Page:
Ever heard of the Devon Valley Detour? Neither had I, even after 17 years in the Western Cape. So it was a lucky surprise to be invited on a media tour to explore this haven of gustatory delights in the Stellenbosch surrounds. The Detour is an initiative by the Devon Valley Hotel, the Stellenbrau craft brewery, and three valley wine estates. For R230 you’ll experience boutique food and wine pairing at SylvanVale Vineyards, Clos Malverne, Middlevlei Wines and JC Le Roux, and beer lovers could get waylaid at craft brewery Stellenbrau. For an extra charge, lunch at any of the excellent restaurants on the estates is an experience not to be missed, and you can book for the tour at the hotel.
The Devon Valley Hotel welcomed us on a chilly day with sparkling wine and orange juice or coffee, and a fire in the Cederberg Lounge that made us reluctant to move away. But the call “Come, come, come” meant that our transport had arrived to move us onwards, and five us piled into the Stellenbosch Tuk Tuk, the rest into the van, heading to the Stellenbrau craft brewery.
I’m not a beer drinker, but my husband was fascinated by Jaco’s enthusiastic talk about the brewing process; the brewery itself was a photographer’s dream with its immaculate shining vats in copper and steel. In the small pub we were treated to four samples of the various beers described by Jaco – Jonkers Weiss, Hefeweizen, Craven Craft Lager (named after rugby legend Danie Craven), and Alumni Ale, which in fact I could almost be persuaded to drink, and I definitely nosed its strawberry accent.
Lunch at Middelvlei estate was preceded by owner Jeanneret Momberg’s talk on the estate wines, which were paired for us with delicious tapas. Mini potbrood and Snoek pâté were paired with Middelvlei Chardonnay, biltong and cheese baby braaibroodjies with Middelvlei Pinotage Merlot and cocktail boerewors sosatie with Middelvlei Free-run Pinotage. As if this wasn’t enough, delicious and varied braai meat, pap and salads kept coming – we ate until we simply could eat no more.
Rising with difficulty, we were whisked over to Clos Malverne, where the chef specialises in creating unique ice creams. Again we were treated to a talk on the estate wines, then the piece de resistance – before us were helpings of blueberry cheesecake and lavender, paired with Clos Malverne Ellie MCC, chai tea and honeycomb paired with Le Café, white chocolate and star aniseed paired with Pinotage Reserve, and my all-time favourite fig and goats’ cheese feta, paired with the estate Merlot. Oh my word.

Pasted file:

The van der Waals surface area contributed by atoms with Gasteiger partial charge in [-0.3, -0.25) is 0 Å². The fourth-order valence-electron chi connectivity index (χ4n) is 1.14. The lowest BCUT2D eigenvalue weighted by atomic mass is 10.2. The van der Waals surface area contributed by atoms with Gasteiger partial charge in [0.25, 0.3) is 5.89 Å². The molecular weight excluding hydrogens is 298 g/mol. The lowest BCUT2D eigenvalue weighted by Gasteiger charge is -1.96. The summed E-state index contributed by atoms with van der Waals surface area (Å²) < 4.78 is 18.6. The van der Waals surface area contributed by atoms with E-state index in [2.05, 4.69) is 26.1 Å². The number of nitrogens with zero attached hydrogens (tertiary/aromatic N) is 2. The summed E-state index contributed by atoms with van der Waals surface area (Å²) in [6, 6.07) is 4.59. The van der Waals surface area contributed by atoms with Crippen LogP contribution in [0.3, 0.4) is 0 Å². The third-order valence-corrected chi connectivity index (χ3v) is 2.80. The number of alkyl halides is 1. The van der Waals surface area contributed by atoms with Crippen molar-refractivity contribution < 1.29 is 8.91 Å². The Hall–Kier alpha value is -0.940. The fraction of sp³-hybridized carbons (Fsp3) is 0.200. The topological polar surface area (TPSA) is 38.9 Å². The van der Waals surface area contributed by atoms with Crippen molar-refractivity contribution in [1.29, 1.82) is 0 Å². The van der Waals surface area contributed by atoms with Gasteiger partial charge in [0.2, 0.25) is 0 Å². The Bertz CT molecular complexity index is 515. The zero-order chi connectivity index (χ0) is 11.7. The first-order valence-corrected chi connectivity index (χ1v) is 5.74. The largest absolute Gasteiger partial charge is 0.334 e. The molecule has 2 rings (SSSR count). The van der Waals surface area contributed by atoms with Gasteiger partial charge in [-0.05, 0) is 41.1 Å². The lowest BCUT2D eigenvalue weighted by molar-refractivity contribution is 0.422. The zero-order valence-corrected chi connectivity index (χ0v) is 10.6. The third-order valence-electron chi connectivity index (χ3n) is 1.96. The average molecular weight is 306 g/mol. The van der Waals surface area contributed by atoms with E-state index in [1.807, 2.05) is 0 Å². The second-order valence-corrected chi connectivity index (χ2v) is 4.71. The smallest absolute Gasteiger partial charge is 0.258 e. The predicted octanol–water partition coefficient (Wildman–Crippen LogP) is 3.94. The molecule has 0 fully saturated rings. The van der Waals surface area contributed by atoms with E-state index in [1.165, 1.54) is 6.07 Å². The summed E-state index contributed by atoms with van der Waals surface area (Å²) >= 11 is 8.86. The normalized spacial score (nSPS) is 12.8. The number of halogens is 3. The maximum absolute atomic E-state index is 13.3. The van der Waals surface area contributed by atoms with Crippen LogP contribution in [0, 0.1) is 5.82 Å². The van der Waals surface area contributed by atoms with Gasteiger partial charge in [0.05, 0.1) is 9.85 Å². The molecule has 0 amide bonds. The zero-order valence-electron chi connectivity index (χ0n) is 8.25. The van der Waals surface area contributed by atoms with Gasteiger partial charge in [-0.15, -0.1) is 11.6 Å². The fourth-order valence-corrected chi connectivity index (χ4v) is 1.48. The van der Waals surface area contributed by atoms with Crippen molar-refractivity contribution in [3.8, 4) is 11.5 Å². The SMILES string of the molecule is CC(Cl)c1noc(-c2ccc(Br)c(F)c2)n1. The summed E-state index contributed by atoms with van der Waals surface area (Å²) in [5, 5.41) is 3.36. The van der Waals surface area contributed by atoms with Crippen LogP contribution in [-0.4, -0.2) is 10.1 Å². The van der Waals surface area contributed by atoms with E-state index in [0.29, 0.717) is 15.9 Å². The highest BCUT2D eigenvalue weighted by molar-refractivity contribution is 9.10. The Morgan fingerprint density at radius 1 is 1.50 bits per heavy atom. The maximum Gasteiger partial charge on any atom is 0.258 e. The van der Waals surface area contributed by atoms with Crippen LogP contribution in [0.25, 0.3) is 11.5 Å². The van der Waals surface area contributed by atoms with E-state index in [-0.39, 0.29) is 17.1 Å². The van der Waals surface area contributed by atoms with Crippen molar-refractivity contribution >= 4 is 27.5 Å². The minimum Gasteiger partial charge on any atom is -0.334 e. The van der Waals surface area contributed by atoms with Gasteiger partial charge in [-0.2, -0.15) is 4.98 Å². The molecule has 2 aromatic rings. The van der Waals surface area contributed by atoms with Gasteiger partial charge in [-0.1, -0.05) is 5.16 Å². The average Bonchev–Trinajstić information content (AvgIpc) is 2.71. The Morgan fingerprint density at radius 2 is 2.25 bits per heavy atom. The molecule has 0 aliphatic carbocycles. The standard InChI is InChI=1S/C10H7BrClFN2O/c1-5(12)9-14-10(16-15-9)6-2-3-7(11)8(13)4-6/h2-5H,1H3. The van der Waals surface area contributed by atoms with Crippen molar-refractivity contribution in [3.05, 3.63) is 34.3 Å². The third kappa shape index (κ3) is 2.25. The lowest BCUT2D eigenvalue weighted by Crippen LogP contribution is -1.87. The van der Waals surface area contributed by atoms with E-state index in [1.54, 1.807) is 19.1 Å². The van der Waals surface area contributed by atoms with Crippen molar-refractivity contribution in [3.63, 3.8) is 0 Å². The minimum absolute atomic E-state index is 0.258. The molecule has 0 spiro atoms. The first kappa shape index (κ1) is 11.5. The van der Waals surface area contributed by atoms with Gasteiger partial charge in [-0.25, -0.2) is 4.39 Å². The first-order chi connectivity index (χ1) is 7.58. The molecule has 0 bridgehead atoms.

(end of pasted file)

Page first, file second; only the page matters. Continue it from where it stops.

Now it was a question of prising ourselves from our table. We literally rolled onto the bus taking us to the House of J C le Roux and its vintage Méthode Cap Classique sparkling wines. Five blocks of sublime nougat were accompanied by five tasting glasses of supremely delicious sparkling wine (of course, we’re not allowed to call it Champagne now). What a wonderful finale to a day of delights.
Back at the hotel, a spot of R&R flat out on the beds was mandatory, but it was difficult to tear myself away from the views of the valley, watched over by the Helderberg mountains. The terrace must be wonderful for a summer lunch, but tonight was too cold and we headed to Flavours restaurant for their extensive buffet - a dish for every possible taste. Here the sommelier demonstrated SylvanVale and Ghost Tree Wines, each paired with a canapé menu item, and again, it was difficult to choose a favourite from these mellow vintages. I even happily drank the red, although not usually a red wine fan.
Walking into breakfast the next morning, I felt almost hard done by not to see four wine glasses for pairing with my cereal. What a food and wine experience – life surely couldn’t get much better than this.